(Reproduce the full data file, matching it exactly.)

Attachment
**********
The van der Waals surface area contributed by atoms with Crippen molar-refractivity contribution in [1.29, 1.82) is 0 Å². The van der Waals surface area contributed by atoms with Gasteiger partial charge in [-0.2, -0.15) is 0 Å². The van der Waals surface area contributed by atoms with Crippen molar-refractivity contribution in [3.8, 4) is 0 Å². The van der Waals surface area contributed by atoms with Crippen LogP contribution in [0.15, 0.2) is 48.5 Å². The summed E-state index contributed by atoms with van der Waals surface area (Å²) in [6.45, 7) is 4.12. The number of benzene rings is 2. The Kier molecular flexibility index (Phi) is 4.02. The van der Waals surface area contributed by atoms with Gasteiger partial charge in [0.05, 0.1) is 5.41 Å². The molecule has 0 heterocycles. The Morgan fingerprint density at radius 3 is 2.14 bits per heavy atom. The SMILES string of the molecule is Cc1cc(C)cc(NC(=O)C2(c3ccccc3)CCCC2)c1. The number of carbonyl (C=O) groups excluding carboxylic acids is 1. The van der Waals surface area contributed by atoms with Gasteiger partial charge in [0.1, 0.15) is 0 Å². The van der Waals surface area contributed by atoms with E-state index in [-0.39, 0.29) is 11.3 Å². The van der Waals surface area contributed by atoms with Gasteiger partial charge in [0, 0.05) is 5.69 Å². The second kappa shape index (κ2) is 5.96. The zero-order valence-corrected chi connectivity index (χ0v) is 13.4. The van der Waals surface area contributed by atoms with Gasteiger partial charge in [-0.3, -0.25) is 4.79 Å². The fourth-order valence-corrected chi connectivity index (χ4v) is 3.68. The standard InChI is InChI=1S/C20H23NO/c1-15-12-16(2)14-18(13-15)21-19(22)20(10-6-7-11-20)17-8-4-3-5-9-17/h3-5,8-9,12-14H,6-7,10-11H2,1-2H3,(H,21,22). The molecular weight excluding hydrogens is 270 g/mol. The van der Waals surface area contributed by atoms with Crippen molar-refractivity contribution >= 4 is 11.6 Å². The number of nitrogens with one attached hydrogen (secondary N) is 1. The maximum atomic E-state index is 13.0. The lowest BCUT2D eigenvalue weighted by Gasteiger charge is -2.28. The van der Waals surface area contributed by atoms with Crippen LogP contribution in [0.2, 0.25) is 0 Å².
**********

The van der Waals surface area contributed by atoms with Crippen molar-refractivity contribution in [1.29, 1.82) is 0 Å². The van der Waals surface area contributed by atoms with Gasteiger partial charge in [-0.2, -0.15) is 0 Å². The van der Waals surface area contributed by atoms with Crippen molar-refractivity contribution in [3.8, 4) is 0 Å². The van der Waals surface area contributed by atoms with Crippen LogP contribution in [0.15, 0.2) is 48.5 Å². The summed E-state index contributed by atoms with van der Waals surface area (Å²) in [6.45, 7) is 4.12. The number of benzene rings is 2. The Kier molecular flexibility index (Phi) is 4.02. The van der Waals surface area contributed by atoms with Gasteiger partial charge in [0.05, 0.1) is 5.41 Å². The molecule has 0 heterocycles. The Morgan fingerprint density at radius 3 is 2.14 bits per heavy atom. The SMILES string of the molecule is Cc1cc(C)cc(NC(=O)C2(c3ccccc3)CCCC2)c1. The number of carbonyl (C=O) groups excluding carboxylic acids is 1. The van der Waals surface area contributed by atoms with Gasteiger partial charge in [0.1, 0.15) is 0 Å². The van der Waals surface area contributed by atoms with E-state index in [-0.39, 0.29) is 11.3 Å². The van der Waals surface area contributed by atoms with Gasteiger partial charge in [0, 0.05) is 5.69 Å². The second kappa shape index (κ2) is 5.96. The zero-order valence-corrected chi connectivity index (χ0v) is 13.4. The van der Waals surface area contributed by atoms with Gasteiger partial charge in [-0.3, -0.25) is 4.79 Å². The fourth-order valence-corrected chi connectivity index (χ4v) is 3.68. The standard InChI is InChI=1S/C20H23NO/c1-15-12-16(2)14-18(13-15)21-19(22)20(10-6-7-11-20)17-8-4-3-5-9-17/h3-5,8-9,12-14H,6-7,10-11H2,1-2H3,(H,21,22). The molecular weight excluding hydrogens is 270 g/mol. The van der Waals surface area contributed by atoms with Crippen molar-refractivity contribution >= 4 is 11.6 Å². The number of nitrogens with one attached hydrogen (secondary N) is 1. The maximum atomic E-state index is 13.0. The lowest BCUT2D eigenvalue weighted by Gasteiger charge is -2.28. The van der Waals surface area contributed by atoms with Crippen LogP contribution in [0.2, 0.25) is 0 Å².